Posted Jun 02, 2009 01:19 am CDT
The U.S. legal profession has been through financial downturns before. In the past, law firms generally would get through the turbulence pretty well and often even take advantage by nimbly moving into new practice areas.
But this time it’s different. This recession is hitting lawyers nearly as hard as it is many of their clients. And every segment of the profession has felt the impact—partners at some of the most prestigious firms in the country, in-house counsel, neighborhood attorneys, public defenders and staff lawyers at legal aid offices, even law students entering the job market.
Nearly 24,000 jobs in the legal field, including both lawyers and support staff, were lost between March 2008 and March 2009, according to the Bureau of Labor Statistics at the U.S. Department of Labor. Joining a big firm no longer promises the security it once did, and not even government work is a safe haven. Increasingly, it appears that the legal profession is changing in fundamental and often troubling ways.
And now there is growing concern that all this uncertainty is taking an emotional toll on a profession already prone to a higher incidence of depression than the general population.
In addition to its own debilitating effects—including breakdowns in personal relationships, poor work habits and ethics lapses—depression sometimes leads to substance abuse and suicide.
These concerns were brought tragically home by the apparent suicide on April 30 of Mark Levy, a distinguished lawyer who headed the U.S. Supreme Court and appellate advocacy practice at Kilpatrick Stockton in Washington, D.C. Levy was found dead in his office of a gunshot wound, reportedly only a few days after the firm told him he was being laid off along with about two dozen other lawyers.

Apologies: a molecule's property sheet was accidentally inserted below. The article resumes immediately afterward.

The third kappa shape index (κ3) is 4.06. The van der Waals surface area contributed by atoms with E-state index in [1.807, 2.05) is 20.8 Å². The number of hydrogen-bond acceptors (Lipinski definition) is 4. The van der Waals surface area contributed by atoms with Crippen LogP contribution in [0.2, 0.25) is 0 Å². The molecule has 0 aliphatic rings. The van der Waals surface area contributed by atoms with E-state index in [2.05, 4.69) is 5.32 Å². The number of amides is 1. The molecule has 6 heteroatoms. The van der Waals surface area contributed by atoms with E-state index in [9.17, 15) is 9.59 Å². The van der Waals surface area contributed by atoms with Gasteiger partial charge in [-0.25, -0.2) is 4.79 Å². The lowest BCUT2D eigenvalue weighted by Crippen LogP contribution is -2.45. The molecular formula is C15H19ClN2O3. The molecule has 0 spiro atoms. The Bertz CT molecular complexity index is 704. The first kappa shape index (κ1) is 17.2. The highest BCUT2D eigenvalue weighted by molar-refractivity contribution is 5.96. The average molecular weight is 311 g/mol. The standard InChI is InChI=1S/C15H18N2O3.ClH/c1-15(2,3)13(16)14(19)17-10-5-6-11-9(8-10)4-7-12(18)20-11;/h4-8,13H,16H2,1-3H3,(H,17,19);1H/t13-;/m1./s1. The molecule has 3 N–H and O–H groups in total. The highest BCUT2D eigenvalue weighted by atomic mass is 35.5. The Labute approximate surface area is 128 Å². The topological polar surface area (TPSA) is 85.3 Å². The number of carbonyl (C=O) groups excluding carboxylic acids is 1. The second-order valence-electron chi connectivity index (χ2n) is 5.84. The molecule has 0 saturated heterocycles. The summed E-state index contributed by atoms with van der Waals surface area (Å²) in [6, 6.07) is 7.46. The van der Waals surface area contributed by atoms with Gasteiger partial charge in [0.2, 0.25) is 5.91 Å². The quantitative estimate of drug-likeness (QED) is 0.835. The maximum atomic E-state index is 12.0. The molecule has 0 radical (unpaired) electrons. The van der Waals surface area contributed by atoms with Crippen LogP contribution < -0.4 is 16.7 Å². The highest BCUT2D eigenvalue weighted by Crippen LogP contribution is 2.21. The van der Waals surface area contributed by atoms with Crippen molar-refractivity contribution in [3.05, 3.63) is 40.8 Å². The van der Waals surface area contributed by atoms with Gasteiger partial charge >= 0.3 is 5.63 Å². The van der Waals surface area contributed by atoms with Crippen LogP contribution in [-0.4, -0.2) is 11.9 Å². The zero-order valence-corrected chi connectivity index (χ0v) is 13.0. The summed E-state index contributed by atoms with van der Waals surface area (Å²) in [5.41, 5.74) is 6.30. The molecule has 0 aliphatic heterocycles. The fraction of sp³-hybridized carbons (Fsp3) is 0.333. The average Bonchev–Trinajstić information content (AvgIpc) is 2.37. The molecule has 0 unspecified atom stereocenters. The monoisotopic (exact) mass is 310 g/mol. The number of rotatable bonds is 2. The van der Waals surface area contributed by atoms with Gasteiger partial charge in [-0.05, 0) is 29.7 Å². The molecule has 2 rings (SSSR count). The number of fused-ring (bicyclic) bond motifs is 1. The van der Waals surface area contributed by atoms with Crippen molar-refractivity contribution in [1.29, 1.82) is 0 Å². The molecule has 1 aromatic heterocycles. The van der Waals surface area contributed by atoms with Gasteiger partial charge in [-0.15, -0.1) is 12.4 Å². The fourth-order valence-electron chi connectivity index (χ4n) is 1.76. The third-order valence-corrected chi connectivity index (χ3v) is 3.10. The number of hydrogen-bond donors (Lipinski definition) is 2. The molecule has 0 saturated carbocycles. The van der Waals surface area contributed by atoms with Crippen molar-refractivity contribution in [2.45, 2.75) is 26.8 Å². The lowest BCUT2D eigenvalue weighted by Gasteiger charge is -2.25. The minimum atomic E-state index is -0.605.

“There’s no question the recession is putting more pressure on lawyers,” says Robert L. Childers, a state circuit court judge in Memphis, Tenn., who chairs the ABA Commission on Lawyer Assistance Programs.
“Every time I look at an ABA newsletter there are stories about another round of layoffs—everybody’s feeling it in every corner.”
The commission develops educational materials for lawyers about dependency and emotional health issues, and works closely with lawyer assistance programs maintained by state and local bar associations.
“We want to let more people know they can get referred to the programs when lawyers are struggling with stress-related issues, and we’re working with LAPs around the country to get the word out,” says Childers.
of ABA Publishing
The commission also is one of the entities that posted materials on the ABA’s new Economic Recovery Resources Web portal, which aims to help lawyers cope with the recession. In addition to addressing stress management, the website offers tools for job searching, practice development, continuing legal education and insurance, as well as reference materials.
Childers says the commission is developing an initiative to urge states to create assistance programs specifically for judges.
In May, the commission co-sponsored a CLE teleconference titled “What Lawyers Need to Know About Suicide During a Recession.” The program, whose other sponsor was the Young Lawyers Division, focused on what responsibilities lawyers have in relation to clients, colleagues and employees who may be suicidal.
Although statistical information about suicide among lawyers is sketchy, Childers says the apparent trend is alarming. “We don’t have hard figures,” he says, “but in Tennessee we had nine suicides in an 18-month period between ’05 and ’06”—long before the recession began to have an impact. Similar numbers have been cited by bar officials in a few other states, he notes.
The Cleveland Metropolitan Bar Association is one of the state and local bars that have ramped up efforts to communicate with lawyers about the increased risk of depression during the economic downturn. The Cleveland bar has run articles in its magazine and conducted seminars on how to deal with depression, says bar president Michael E. Brittain.